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Federal judge in Boston sentences hacker to three years in prison

An Oregon man who helped people steal Internet access was sentenced on Wednesday to three years in prison by a federal judge in Boston, as authorities step up a crackdown nationwide on computer fraud.

“I think you committed a very serious crime,” US District Judge Mark L. Wolf told Ryan Harris, 28, in federal court in Boston. Wolf said he hopes other hackers get the message that cybercrime has consequences, after the prosecution by the US attorney’s office in Boston.

Harris earned between $400,000 and $1 million over several years from the sale of products that allowed users to pirate Internet access from cable companies by cloning modem addresses, authorities said. He also wrote a how-to book on the topic.​

Hacking the Cable Modem: What Cable Companies Don't Want You to Know

Written for people at all skill levels, the book features step-by-step tutorials with easy to follow diagrams, source code examples, hardware schematics, links to software (exclusive to this book!), and previously unreleased cable modem hacks.

WARNING: The practice of modifying a cable modem violates service agreements, and hackers risk being banned by service providers for life. This book is not intended to be used for stealing Internet service or any other illegal activity.​

How "The Angel" helped 15,000 people steal broadband

Hacking modems

DerEngel was really Ryan Harris, a young Oregon resident. Harris had dropped out of high school at 15, like many disenfranchised geeks. He got his GED instead and attended college for a year, but his computer hacking skills were largely self-taught. Around 2003, he set up, a Web-based company devoted to creating "diagnostic" tools for cable modems.

The tools came in two basic varieties: a packet sniffer dubbed "CoaxThief" and a MAC address/config file changer for select cable modems. Together, the tools enabled some fairly clever Internet fraud.

To understand how it worked, consider how cable modems function. Cable networks generally use a shared line connecting many homes in a single neighborhood, as opposed to DSL, where each home's line runs all the way back to a central phone office. That posed a problem for cable operators when they began offering Internet access: how do you tell which traffic on the wire is being paid for by customers, and how do you limit them to their subscribed speed tier?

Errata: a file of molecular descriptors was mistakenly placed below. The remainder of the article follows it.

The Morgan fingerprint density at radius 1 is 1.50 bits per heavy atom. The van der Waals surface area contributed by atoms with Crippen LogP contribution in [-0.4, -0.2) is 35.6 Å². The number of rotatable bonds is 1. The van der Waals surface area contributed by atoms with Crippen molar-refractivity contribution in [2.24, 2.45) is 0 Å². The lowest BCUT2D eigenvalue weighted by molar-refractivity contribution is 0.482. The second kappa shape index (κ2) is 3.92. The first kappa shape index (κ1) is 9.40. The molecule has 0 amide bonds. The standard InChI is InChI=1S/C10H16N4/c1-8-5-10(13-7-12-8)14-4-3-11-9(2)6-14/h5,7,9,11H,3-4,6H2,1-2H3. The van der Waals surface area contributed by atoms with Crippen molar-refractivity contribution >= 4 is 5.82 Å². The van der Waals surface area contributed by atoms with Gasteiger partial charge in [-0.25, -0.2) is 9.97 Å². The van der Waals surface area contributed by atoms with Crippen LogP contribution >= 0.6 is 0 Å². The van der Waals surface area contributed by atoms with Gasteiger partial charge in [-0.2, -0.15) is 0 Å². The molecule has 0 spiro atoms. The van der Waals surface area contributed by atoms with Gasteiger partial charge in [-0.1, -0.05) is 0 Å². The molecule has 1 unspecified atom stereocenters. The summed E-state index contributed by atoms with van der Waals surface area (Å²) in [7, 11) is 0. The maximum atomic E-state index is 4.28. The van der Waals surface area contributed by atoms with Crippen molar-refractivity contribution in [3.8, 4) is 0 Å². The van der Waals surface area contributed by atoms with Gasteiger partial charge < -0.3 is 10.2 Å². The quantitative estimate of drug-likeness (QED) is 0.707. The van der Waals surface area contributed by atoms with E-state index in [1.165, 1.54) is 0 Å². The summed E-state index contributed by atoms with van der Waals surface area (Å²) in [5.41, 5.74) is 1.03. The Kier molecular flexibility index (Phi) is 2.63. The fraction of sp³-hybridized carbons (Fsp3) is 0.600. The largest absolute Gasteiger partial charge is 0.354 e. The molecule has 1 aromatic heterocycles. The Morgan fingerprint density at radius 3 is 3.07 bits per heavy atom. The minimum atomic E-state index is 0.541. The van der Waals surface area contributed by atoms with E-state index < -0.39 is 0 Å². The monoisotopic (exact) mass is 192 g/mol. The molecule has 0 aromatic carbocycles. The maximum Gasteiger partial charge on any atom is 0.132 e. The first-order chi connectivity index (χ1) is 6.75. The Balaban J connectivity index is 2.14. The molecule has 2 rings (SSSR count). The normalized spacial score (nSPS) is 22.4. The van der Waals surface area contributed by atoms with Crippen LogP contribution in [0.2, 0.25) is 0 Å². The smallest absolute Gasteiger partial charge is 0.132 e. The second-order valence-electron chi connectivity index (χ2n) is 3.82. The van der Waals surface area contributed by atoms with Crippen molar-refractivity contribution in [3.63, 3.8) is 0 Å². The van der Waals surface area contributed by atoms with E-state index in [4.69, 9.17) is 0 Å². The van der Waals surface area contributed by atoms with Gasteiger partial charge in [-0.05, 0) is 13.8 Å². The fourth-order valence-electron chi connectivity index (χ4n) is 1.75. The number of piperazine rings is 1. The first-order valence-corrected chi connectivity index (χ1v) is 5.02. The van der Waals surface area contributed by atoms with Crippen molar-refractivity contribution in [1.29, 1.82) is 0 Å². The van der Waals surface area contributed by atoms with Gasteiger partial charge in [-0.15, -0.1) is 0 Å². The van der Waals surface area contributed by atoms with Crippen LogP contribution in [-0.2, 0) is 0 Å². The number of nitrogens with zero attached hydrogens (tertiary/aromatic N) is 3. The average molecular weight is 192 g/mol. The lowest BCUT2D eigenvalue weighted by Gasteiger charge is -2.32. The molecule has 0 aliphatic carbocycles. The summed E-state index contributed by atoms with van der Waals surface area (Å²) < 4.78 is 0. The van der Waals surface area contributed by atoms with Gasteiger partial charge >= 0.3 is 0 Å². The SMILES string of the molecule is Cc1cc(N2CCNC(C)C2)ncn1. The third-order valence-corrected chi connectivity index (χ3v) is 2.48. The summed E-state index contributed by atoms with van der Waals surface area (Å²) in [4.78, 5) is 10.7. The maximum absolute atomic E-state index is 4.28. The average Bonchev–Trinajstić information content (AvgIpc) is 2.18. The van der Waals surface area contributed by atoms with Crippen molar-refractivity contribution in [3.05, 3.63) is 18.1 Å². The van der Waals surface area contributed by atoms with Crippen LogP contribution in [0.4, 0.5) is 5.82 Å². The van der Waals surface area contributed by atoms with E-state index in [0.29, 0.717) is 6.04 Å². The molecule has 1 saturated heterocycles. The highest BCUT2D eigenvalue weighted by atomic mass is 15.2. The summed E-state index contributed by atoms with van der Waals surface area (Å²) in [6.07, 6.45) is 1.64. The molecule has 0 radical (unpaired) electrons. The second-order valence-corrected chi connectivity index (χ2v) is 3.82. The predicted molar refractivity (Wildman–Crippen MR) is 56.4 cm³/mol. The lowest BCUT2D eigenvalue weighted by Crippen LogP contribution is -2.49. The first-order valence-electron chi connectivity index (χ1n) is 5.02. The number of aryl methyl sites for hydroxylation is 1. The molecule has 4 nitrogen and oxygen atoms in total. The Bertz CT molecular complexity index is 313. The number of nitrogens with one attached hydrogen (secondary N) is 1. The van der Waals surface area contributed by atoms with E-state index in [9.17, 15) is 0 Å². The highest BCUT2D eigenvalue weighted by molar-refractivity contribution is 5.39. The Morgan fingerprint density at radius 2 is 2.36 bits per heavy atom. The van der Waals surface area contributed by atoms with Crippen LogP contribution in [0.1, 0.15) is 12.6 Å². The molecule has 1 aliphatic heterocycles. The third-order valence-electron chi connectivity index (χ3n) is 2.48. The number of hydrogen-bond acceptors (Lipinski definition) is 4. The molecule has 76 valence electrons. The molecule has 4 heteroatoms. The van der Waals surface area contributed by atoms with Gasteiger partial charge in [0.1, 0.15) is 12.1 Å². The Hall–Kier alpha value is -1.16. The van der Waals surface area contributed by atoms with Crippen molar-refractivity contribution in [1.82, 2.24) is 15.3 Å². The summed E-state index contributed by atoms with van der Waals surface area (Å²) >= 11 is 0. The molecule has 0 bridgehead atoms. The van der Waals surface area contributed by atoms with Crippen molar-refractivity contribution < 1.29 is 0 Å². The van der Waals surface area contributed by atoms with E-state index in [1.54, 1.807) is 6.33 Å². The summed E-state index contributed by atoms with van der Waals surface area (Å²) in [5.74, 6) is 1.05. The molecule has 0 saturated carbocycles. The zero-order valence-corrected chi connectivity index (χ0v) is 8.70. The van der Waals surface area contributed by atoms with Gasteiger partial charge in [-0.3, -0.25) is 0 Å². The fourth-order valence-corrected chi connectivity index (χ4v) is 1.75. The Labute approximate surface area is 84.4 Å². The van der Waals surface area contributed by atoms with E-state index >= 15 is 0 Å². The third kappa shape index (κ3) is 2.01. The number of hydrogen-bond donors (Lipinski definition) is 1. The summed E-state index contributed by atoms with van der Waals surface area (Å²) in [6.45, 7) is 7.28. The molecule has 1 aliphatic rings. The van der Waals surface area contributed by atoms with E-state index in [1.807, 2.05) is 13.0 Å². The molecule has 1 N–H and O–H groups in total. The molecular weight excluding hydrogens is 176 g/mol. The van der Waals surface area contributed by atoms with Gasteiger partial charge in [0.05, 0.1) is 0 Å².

The basic mechanism involved MAC controls. Each cable modem had a unique MAC address linked to a subscriber's account, so the cable headend could simply block all traffic that didn't originate from a MAC address linked to a paid-up account. Problem solved!

But not completely, because computers are notoriously flexible. Intrepid hackers quickly figured out tricks to rewrite their MAC addresses, using ones associated with paying customers. Bam—free Internet.

Of course, there was a hitch. Cable companies, though widely loathed, are not in fact staffed only with zombified morons. They had a further limitation in place on local lines: two identical MAC addresses couldn't exist on a single neighborhood segment, to prevent exactly this sort of fraud.

So the hackers had to get social. Using tools like CoaxThief, they could sniff their local cable lines for the MAC addresses of other users, but they couldn't use the addresses themselves. Instead, they went online—to forums like those on—and they swapped with others who had done the same thing. Now the two hackers involved in the swap had a MAC address that came from outside their neighborhood. They just had to get it into the modem, which was designed to prevent such tampering.

That's where Harris's other software came in. Released in 2003, the Sigma firmware exploited modem vulnerabilities to install itself into a modem's memory, allowing users to change the device's MAC addresses. The code had to stay continuously up-to-date, since cable companies regularly tweaked their own countermeasures in response. In 2005, for instance, Sigma became SigmaX and gained the ability to defeat cable-company initiated "probes" of cable modems on their lines.

Despite the nature of his business, Harris was concerned about the piracy of his software. A 2006 version of his site warned that "all of the software found on this page is property of TCNiSO, INC" and said that it could not "be distributed or linked to, without the written consent of TCNiSO."

With the right MAC address and the right software, suddenly the hacked cable modem provided a connection to the cable system. And it could get even faster. Cable modems use cable-provided profiles to limit users to specific speed tiers; Harris also found ways to uncap the modems by altering these profiles, upping their speeds dramatically.

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